Macedonia’s public prosecution office has launched a probe into allegations that officials from the former government led by the conservative VMRO-DPMNE party were involved in laundering money via Serbian firms.
The probe was launched after Serbia’s former foreign minister and leader of the conservative People’s Party, Vuk Jeremic, claimed that officials close to Macedonia’s former prime minister VMRO-DPMNE leader Nikola Gruevski had used Serbian firms as part of a money laundering scheme and as a destination to extract money from Macedonia.
“The pre-investigation procedure was based on articles published by several Macedonian media concerning Jeremic’s statement reportedly for money laundering in Serbia by senior Macedonian officials,” the prosecutor’s office said in a statement on December 7.
The probe also involves an alleged connection to individuals and companies from Serbia and the Czech Republic.
The prosecution office said it is taking all necessary actions in coordination with other relevant institutions to uncover any criminal offences.
On December 1, Jeremic told Serbian broadcaster TV Nasa that the schemes involved the illegal transfer of money gained from illegal activities in Macedonia via offshore companies, the Netherlands and the Czech Republic into Serbian businesses, according to his party’s statement.
Jeremic said that that in Macedonia, “the autocratic and deeply corrupt regime of [Serbian president Aleksandar] Vucic's political brother, Nikola Gruevski, was overthrown" this year.
"Then people from this regime, and most of all, Saso Mijalkov, the ex-chief of the secret police and the right hand of Gruevski, started in panic to extract money gained from corrupt activities in Macedonia,“ Jeremic accused.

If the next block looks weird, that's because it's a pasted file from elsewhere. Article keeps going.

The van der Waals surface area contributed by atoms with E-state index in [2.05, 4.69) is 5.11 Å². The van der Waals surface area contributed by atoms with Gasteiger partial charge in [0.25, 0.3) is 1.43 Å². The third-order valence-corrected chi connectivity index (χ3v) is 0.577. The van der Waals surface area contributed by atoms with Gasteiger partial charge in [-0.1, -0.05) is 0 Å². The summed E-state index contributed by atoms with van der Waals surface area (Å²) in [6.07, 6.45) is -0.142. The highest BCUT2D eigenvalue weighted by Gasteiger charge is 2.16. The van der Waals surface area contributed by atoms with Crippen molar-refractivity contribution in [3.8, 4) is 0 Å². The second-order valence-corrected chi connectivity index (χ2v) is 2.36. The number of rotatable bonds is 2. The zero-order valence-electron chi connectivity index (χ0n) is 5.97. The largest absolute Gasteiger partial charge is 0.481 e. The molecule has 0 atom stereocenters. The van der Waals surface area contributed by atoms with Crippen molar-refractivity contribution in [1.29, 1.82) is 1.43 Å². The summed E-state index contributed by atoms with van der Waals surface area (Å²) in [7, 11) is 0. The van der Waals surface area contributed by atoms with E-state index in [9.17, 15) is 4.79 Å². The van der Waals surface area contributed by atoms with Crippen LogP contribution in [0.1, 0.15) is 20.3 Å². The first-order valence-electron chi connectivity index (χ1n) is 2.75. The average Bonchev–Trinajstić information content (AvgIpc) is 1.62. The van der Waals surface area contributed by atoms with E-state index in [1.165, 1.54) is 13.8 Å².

Gruevski and his cousin Mijalkov are already under investigation in several cases launched by the Special Prosecution Office (SPO) in Macedonia, which is tasked to probe high-level crime. The SPO was set up after illegally wiretapped conversations were published, apparently revealing the involvement of top level officials in corrupt activities, which eventually brought down Gruevski’s government after 10 years in power.
Jeremic also asked the Serbian authorities to investigate links between Vojislav Sparavalo, director of Serbian firm SCMG, who recently bought another local firm, 14 Oktobar, and Gruevski’s former regime in Macedonia.
The Serbian government announced in October that Czechoslovak Group had taken over 14 Oktobar, a company specialised in the production of heavy machinery and equipment. 14 Oktobar was one of the leading companies in the central Serbian town of Krusevac with over 8,000 workers.
However, Jeremic told broadcaster TV Nasa that it wasn’t true that a strategic partner had been found for the bankrupt 14 Oktobar. He claimed Czechoslovak Group had bought only the head office of the company for €4mn and that the transaction had been made via Belgrade-based SCMG by concluding a direct agreement without a public auction.
“Only the property was taken, but the dismissed workers were not returned to work," Jeremic said.
Regarding the connection between Mijalkov and the Serbian deal, local media reported, citing data from the Czech central registry, that Sparavalo together with Mijalkov has owned a firm in the Czech Republic since 2003, which was liquidated and then re-activated several times.
There are already rumours that Mijalkov, owned several firms in the Czech Republic when he was secret police chief between 2006 and 2015. Also, he is widely believed to run a number of lucrative businesses in Macedonia, estimated to be worth several tens of millions of euros.
Jeremic urged the Serbian authorities to investigate all corruption cases connected with former Macedonian officials.
However, VMRO-DPMNE has denied all the claims, saying that neither Gruevski nor Mijalkov is connected with privatisations of Serbian companies.